## The mining process.

**Mining Bitcoin with pencil and article** Bitcoin mining is a key part of the security of the Bitcoin system. The idea is that Bitcoin miners group a bunch of Bitcoin transactions into a block. Then repeatedly perform a cryptographic operation called hashing. Mining Bitcoin with pencil and article Zillions of times until someone finds it. A special extremely rare hash value. Mining Bitcoin with pencil and article At this point, the block has been mined. Becomes part of the Bitcoin blockchain.

The hashing task itself doesn’t accomplish anything useful in itself. But because finding a successful partnership is so difficult. It ensures that no individual has the resources. Mining Bitcoin with pencil and article To take over the Bitcoin system. For more details on mining. See my** Bitcoin mining article.** A cryptographic hash function takes a block. Of input data and creates a smaller. Unpredictable output.

The hash function is designed so there’s no shortcut to getting the desired output you just have to keep hashing blocks until you find one by brute force that works. For Bitcoin, the hash function is a function called SHA-256. To provide additional security, Bitcoin applies the SHA-256 function twice, a process known as double-SHA-256. In Bitcoin, a successful hash starts with enough zeros.

Just as it is rare to find a phone number or license plate ending in multiple zeros, it is rare to find a hash starting with multiple zeros. But Bitcoin is exponentially harder. **Bitcoin mining example** Currently, a successful hash must start with approximately 17 zeros, so only one out of 1.4×10^{20} hashes will be successful. In other words, finding a successful hash is harder than finding a particular grain of sand out of all the grains of sand on Earth.

The following diagram shows a block in the Bitcoin blockchain along with its hash. The yellow bytes are hashed to generate the block hash. In this case, the resulting hash starts with enough zeros so mining was successful. However, the hash will almost always be unsuccessful. In that case, the miner changes the nonce value or other block contents and tries again.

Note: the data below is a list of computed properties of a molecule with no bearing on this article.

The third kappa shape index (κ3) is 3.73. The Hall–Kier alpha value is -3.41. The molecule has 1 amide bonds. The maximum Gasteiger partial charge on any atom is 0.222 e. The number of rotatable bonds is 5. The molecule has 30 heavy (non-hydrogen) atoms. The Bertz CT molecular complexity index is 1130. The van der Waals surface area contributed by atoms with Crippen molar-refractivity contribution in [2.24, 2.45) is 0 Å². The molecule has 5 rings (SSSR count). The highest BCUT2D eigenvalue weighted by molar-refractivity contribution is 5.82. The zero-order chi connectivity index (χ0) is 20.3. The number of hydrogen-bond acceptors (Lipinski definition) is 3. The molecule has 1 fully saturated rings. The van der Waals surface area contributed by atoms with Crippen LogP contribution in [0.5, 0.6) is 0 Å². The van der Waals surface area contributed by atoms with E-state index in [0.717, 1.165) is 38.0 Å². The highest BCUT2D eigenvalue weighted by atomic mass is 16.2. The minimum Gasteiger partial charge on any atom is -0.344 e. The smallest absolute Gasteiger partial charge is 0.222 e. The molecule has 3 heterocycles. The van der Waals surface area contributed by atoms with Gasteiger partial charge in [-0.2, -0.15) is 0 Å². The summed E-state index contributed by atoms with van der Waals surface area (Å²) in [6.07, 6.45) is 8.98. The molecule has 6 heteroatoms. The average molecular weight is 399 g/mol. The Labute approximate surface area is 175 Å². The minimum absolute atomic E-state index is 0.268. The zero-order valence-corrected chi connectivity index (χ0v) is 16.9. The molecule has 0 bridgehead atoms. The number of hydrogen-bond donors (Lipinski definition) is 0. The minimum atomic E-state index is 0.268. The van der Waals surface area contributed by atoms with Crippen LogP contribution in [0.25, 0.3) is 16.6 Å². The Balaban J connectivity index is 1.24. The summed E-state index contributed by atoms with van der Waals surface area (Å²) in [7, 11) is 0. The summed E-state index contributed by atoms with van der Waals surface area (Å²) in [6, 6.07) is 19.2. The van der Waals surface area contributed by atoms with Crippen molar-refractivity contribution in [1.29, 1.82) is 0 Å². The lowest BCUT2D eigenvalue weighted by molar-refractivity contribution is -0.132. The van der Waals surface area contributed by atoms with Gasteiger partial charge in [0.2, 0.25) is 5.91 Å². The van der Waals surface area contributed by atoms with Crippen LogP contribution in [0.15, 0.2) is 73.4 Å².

## The SHA-256 hash algorithm is used by Bitcoin.

The SHA-256 hash algorithm takes input blocks of 512 bits 64 bytes and connects. The details cryptographically, and sires a 256-bit (32 bytes) result. The SHA-256 algorithm consists of a somewhat austere band duplicated 64 terms. **Bitcoin mining lives** The diagram below shows one round, which takes eight 4-byte inputs, A through H, performs a few operations, and generates new values of A through H. The blue boxes mix up the values in non-linear ways that are hard to analyze cryptographically.

Since the algorithm uses several different functions, discovering an attack is more complicated. (If more brutally figure out a mathematical shortcut to generate successful hashes, you could take over Bitcoin mining.) The *Ma* majority box looks at the bits of A, B, and C.** Bitcoin algorithm code** For each position, if the majority of the bits are 0, it outputs 0. Otherwise, it outputs 1. That is, for each position in A, B, and C, look at the number of 1 bit if it is z for one, output 0. If it is two or three, output 1.

The *Σ0* box rotates the bits of A to form three rotated versions, and then sums them together modulo 2. In other words, if the number of 1 bit is odd, the sum is 1; otherwise, it is 0. **Bitcoin mining per day** The three values in the sum are A rotated right by 2 bits, 13 bits, and 22 bits. The *Ch* “choose” box chooses output bits based on the value of input E. If a bit of E is 1, the output bit is the corresponding bit of F.

If a bit of E is 0. The output bit is the corresponding bit of G. The next box *Σ1* rotates and sums the bits of E, similar to *Σ0* except the shifts are 6, 11, and 25 bits. **The red boxes** perform 32-bit addition, generating new values for A and E. The input *W _{t}* is based on the input data, slightly processed.

**The algorithm used in bitcoin**This is where the input block gets fed into the algorithm. The other values pass through unchanged, with the old A value becoming the new B value, the old B value becoming the new C value, and so forth.

## Manual mining.

I perform the first round of hashing to mine a block. Completing this round took me 16 minutes and 45 seconds. To explain what’s on the paper: I’ve written each block. **Bitcoin hash example** A through H in hex on a separate row and put the binary value below. The *major* operation appears below C, and the shifts and *Σ0* appear above the row.

Likewise, the *chosen* operation appears below G and the shifts and *Σ1* above E. The first three red sum boxes. These steps all correspond to the diagram and discussion above. I also manually performed another hash round, the last round to finish hashing the **Bitcoin block**. The zeroes in this hash show that it is a successful hash. Note that the zeroes are at the end of the hash. The reason is that Bitcoin inconveniently reverses all the bytes generated by SHA-256.